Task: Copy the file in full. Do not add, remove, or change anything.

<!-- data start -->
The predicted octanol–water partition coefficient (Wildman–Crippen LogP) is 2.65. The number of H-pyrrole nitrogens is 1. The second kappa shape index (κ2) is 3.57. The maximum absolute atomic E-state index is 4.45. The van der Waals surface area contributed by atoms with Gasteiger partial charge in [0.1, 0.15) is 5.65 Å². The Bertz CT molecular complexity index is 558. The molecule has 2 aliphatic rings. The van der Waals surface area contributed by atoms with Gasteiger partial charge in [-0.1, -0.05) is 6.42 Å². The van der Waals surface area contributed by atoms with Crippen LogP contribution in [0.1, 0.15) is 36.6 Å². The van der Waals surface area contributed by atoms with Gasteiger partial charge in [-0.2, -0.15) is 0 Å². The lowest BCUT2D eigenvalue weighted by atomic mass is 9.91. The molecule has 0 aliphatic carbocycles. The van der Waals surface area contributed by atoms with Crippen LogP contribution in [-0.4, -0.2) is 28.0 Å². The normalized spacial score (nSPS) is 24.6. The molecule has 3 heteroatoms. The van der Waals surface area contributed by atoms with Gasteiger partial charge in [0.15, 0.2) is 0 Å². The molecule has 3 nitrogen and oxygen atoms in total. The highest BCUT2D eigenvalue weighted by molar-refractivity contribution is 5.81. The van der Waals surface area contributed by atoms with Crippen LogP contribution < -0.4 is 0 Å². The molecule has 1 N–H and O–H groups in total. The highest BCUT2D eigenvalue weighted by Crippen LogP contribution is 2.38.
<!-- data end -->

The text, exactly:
The predicted octanol–water partition coefficient (Wildman–Crippen LogP) is 2.65. The number of H-pyrrole nitrogens is 1. The second kappa shape index (κ2) is 3.57. The maximum absolute atomic E-state index is 4.45. The van der Waals surface area contributed by atoms with Gasteiger partial charge in [0.1, 0.15) is 5.65 Å². The Bertz CT molecular complexity index is 558. The molecule has 2 aliphatic rings. The van der Waals surface area contributed by atoms with Gasteiger partial charge in [-0.1, -0.05) is 6.42 Å². The van der Waals surface area contributed by atoms with Crippen LogP contribution in [0.1, 0.15) is 36.6 Å². The van der Waals surface area contributed by atoms with Gasteiger partial charge in [-0.2, -0.15) is 0 Å². The lowest BCUT2D eigenvalue weighted by atomic mass is 9.91. The molecule has 0 aliphatic carbocycles. The van der Waals surface area contributed by atoms with Crippen LogP contribution in [-0.4, -0.2) is 28.0 Å². The normalized spacial score (nSPS) is 24.6. The molecule has 3 heteroatoms. The van der Waals surface area contributed by atoms with Gasteiger partial charge in [0.15, 0.2) is 0 Å². The molecule has 3 nitrogen and oxygen atoms in total. The highest BCUT2D eigenvalue weighted by molar-refractivity contribution is 5.81. The van der Waals surface area contributed by atoms with Crippen LogP contribution < -0.4 is 0 Å². The molecule has 1 N–H and O–H groups in total. The highest BCUT2D eigenvalue weighted by Crippen LogP contribution is 2.38.